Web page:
Reviewed: January 28, 2009
By: Kim Stanley Robinson
Publisher: Bantam Spectra
761 pages, $11.99
Kim Stanley Robinson's massive trilogy about humanity's colonization of the
solar system concludes some 200 years after it began. In this rather optimistic
vision of the future, Mars has been terraformed into a habitable place, cool,
but with a breathable atmosphere pooling in the many rifts and valleys, and
trapped under enormous canopies in higher elevations so that protective gear
need be worn only outside these tent cities or on higher plateaus.
Similar technology has been used on the larger moons of the gas giants, while
a different solution has been found to allow some settlement on Mercury.
The focus in this book is on a short list of the First Hundred, the original
settlers, with the two exceptions being a couple if their children. In structure
the novel is more like a series of interlinked novellas and short stories, with
the fourteen chapters rotating through the viewpoints of several prominent characters.
These viewpoint characters don’t all have the same opinions or political
leanings, so we get a full range of opinions and reactions to the events in
the book and sometimes we see the same events from different perspectives.
While Earth unrealistically sees Mars as release valve for its burgeoning billions,
the Martians are divided on this as on many other topics. Martian scientists
have discovered a longevity treatment that effectively triples the normal human
life span. This development enables Robinson to follow some long story arcs
over what is, essentially, a 2200 page novel (beginning with Red Mars and Green
While most of the First Hundred enthusiastically embraced the notion of making
Mars more like Earth, some Martians, especially the second and third generations,
feel that the original Martian ecosystem deserves to be preserved in all its
austere majesty. Some of them follow the model of more radical eco-terrorists
on Earth: blowing up atmosphere generators, or trying to bring down the space
elevator that links the surface to the spaceship docking modules in orbit.
These so-called Red Martians are also in violent opposition to the waves of
immigrants arriving from the home planet, even though the official leaders of
Mars have agreed to a certain amount of settlement as part of a treaty with
I said this was an optimistic look at the future. That’s not really true
when it comes to Robinson’s take on life here. Mars is the frontier. Earth
is trapped in a mire of consequences stemming from centuries of bad decisions
and class greed. Climate change has flooded the former coastlines and redrawn
the political and economic maps of the world. Our Martian protagonists experience
some of this when they come to Earth to negotiate a treaty.
About the only good thing to come out of the crisis is the total breakdown of
the interlocking system of metanational corporations which had come to control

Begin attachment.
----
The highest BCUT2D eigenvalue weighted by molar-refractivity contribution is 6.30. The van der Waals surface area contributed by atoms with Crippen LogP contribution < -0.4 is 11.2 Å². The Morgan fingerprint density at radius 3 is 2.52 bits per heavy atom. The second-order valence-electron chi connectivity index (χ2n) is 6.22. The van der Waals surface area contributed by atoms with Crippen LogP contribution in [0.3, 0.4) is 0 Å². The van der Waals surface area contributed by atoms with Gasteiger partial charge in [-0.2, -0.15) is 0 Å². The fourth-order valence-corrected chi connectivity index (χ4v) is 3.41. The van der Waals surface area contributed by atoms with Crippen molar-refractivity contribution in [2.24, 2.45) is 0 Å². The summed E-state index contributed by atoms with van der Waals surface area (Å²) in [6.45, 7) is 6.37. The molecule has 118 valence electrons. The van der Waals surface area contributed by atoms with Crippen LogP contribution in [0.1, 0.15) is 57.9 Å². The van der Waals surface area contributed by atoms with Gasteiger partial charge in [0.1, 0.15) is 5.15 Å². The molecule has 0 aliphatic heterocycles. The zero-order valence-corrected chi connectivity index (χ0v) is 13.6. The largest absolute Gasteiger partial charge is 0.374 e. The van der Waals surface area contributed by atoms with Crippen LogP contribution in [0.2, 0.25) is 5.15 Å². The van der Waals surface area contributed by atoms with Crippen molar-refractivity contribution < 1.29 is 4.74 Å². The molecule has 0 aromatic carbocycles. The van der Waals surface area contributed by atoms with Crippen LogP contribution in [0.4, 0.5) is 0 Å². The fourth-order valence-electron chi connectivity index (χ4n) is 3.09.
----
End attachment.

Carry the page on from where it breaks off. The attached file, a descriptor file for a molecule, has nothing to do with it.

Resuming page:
the planet. New systems are emerging in the 22nd century that actually seem
to work better for the people. Still, Mars and the other colonies are seen as
the equivalent of the New World, and the overcrowded billions of Earth cannot
understand why the fledgling habitats cannot absorb more of the teaming billions
yearning to be free.
On Mars the expansion of settlements and population have reached the point where
the simple rules of settlement governance have broken down, and it has come
time to create a planetary government. This means writing a constitution, creating
executive, legislative and judicial structures that balance each other. Somehow
this section of the book manages not to be boring.
Where Blue Mars is a challenge is in the sections were various members of the
cast head off exploring. They have some marvelous equipment in the future: Winnibago
sized land rovers powered by solar energy and controlled by AI computers that
allow for extensive exploration and travel over the landscape; ships that sail
the new Martian oceans; paragliding equipment that would turn my friends in
Dawson green with envy. All of this is a lot of fun to read, but it does bog
down in pages of geological description which cannot entirely be skimmed because
you never know when it isn’t going to turn out to be important to one
of the subplots later on.
Robinson must have developed binders full of technical data, diagrams, schematics,
maps, calendars (a year is 687 Earth days, or 669 slightly longer Martian days,
for instance) and other details. The descriptions do serve to remind us that
we are reading about people interacting within an alien environment, but it
sometimes makes for heavy sledding.
As an impressive example of “hard SF”, incorporating lots of technology
but also including the softer disciplines of history and sociology, it is no
wonder that Robinson’s trilogy won him a slew of awards when it first
appeared between 1992 and 1997. Red Mars won him the Nebula, and both Green
Mars and Blue Mars won the Hugo Awards for their years Nor is it a surprise
that the books have remained in print since.